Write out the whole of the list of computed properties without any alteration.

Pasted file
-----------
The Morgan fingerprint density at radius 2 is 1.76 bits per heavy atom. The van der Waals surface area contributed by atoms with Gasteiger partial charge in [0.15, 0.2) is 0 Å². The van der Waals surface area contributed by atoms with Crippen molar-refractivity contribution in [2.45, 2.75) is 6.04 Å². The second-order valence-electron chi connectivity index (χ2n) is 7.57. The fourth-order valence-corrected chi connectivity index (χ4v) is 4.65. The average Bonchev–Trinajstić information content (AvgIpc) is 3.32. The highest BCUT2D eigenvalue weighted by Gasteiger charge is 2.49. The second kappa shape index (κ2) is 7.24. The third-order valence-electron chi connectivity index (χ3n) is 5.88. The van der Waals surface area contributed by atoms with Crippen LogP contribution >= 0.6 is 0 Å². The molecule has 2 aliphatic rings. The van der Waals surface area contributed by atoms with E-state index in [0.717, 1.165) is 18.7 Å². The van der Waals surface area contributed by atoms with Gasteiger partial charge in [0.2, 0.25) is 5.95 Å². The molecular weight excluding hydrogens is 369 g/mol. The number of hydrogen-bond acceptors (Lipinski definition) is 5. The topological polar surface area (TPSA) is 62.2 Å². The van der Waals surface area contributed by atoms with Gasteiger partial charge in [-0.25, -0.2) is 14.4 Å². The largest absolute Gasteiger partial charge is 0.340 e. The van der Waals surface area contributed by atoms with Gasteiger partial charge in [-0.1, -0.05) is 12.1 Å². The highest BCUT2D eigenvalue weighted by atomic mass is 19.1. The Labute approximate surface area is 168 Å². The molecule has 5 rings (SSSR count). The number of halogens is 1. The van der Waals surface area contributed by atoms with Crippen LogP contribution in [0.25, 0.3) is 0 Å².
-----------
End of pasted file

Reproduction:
The Morgan fingerprint density at radius 2 is 1.76 bits per heavy atom. The van der Waals surface area contributed by atoms with Gasteiger partial charge in [0.15, 0.2) is 0 Å². The van der Waals surface area contributed by atoms with Crippen molar-refractivity contribution in [2.45, 2.75) is 6.04 Å². The second-order valence-electron chi connectivity index (χ2n) is 7.57. The fourth-order valence-corrected chi connectivity index (χ4v) is 4.65. The average Bonchev–Trinajstić information content (AvgIpc) is 3.32. The highest BCUT2D eigenvalue weighted by Gasteiger charge is 2.49. The second kappa shape index (κ2) is 7.24. The third-order valence-electron chi connectivity index (χ3n) is 5.88. The van der Waals surface area contributed by atoms with Crippen LogP contribution >= 0.6 is 0 Å². The molecule has 2 aliphatic rings. The van der Waals surface area contributed by atoms with E-state index in [0.717, 1.165) is 18.7 Å². The van der Waals surface area contributed by atoms with Gasteiger partial charge in [0.2, 0.25) is 5.95 Å². The molecular weight excluding hydrogens is 369 g/mol. The number of hydrogen-bond acceptors (Lipinski definition) is 5. The topological polar surface area (TPSA) is 62.2 Å². The van der Waals surface area contributed by atoms with Gasteiger partial charge in [-0.25, -0.2) is 14.4 Å². The largest absolute Gasteiger partial charge is 0.340 e. The van der Waals surface area contributed by atoms with Gasteiger partial charge in [-0.1, -0.05) is 12.1 Å². The highest BCUT2D eigenvalue weighted by atomic mass is 19.1. The Labute approximate surface area is 168 Å². The molecule has 5 rings (SSSR count). The number of halogens is 1. The van der Waals surface area contributed by atoms with Crippen LogP contribution in [0.25, 0.3) is 0 Å².